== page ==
About 6:30 a.m. on Thursday, January 18, 1923, fire destroyed Elon’s Main Building, also called the Administration Building. This event, which became the defining moment in Elon’s history, is chronicled in many sources preserved in the university’s archives. Here is a sampling of accounts of the fire and its aftermath:

Excerpts from The Maroon and Gold (student newspaper)
January 19, 1923

Administration Building Is Burned

  • Oldest and stateliest building on campus razed by demon fire
  • Greatest catastrophe in history of institution occurs yesterday in the early morning hours
  • Loss is around $123,000
  • Building housed library, society halls, class rooms and administrative offices

The greatest catastrophe in the history of Elon College occurred last Thursday morning, when flames razed the Administration Building of the college to the ground. The origin of the fire is unknown. It began in the early morning and had gained a headway sufficient to make any attempt to save the building futile. The Alumni Building was also slightly damaged.

The front page of the Maroon and Gold newspaper on Jan. 19, 1923, the day after the fire.

The Administration Building was the first structure of the college to be erected on the campus. It was constructed in 1890. About it has centered for 33 years the life of Elon. Within its walls the 440 alumni have received their instruction, and in the chapel, which was in this building, they were graduated.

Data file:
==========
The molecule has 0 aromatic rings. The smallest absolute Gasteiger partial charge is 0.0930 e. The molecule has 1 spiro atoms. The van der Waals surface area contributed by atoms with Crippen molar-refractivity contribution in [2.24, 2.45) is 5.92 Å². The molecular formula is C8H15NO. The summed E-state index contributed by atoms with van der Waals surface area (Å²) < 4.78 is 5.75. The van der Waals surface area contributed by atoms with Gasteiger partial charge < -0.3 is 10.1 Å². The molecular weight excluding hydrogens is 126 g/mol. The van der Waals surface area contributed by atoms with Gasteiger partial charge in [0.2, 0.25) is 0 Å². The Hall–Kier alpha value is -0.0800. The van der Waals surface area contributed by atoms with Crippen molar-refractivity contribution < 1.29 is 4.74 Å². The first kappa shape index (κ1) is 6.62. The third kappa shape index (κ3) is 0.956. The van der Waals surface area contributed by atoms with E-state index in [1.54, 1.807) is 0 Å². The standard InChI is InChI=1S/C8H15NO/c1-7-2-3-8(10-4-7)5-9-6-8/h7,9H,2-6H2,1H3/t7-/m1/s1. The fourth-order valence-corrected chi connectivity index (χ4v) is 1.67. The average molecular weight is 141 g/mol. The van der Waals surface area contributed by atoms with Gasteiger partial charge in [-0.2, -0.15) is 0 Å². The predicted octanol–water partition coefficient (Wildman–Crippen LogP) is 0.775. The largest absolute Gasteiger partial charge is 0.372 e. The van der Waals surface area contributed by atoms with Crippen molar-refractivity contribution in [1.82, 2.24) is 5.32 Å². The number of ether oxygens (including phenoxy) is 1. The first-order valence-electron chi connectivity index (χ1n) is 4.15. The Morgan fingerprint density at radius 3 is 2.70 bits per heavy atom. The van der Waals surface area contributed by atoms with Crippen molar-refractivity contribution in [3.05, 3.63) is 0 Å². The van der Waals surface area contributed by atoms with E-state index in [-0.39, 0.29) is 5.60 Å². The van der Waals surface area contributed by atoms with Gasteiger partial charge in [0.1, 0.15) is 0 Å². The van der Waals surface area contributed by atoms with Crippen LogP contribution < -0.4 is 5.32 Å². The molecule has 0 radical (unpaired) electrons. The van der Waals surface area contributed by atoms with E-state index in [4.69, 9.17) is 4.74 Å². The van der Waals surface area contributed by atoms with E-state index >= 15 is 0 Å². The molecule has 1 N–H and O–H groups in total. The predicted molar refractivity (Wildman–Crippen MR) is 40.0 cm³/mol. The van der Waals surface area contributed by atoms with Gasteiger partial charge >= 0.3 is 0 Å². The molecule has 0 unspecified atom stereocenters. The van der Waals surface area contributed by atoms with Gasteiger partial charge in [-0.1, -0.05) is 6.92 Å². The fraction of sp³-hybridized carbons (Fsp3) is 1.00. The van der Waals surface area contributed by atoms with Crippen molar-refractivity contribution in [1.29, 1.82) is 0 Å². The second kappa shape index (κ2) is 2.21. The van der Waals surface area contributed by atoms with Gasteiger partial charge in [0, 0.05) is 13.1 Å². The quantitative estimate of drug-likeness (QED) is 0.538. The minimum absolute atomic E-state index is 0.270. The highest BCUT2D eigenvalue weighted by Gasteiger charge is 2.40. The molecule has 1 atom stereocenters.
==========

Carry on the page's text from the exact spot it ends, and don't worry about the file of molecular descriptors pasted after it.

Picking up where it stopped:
The burned building housed the library of the college, the three literary society halls, the classrooms, and the administrative offices. The loss is estimated at $150,000, of which $27,000 is covered by insurance. The loss is by far the heaviest that the college has ever sustained.

As soon as the fire was discovered the alarm was given and student began to work heroically to save the other buildings which were endangered by the flames. It was early seen that any attempt to save the burning building would be futile, and efforts to savfe the furnishings were in the most part vain. The flames had the right of way throughout the interior of the building, and the equipment was doomed before the students could have begun the fight.

The Burlington fire department was called early in the fight, but it was found when they arrived that the fire was too far advanced and they could do nothing. The firemen returned, but were almost immediately recalled to the scene of the fire when it was discovered that the Alumni Building was burning. On this trip they were able to render great aid to the college students in their brave fight to save the building.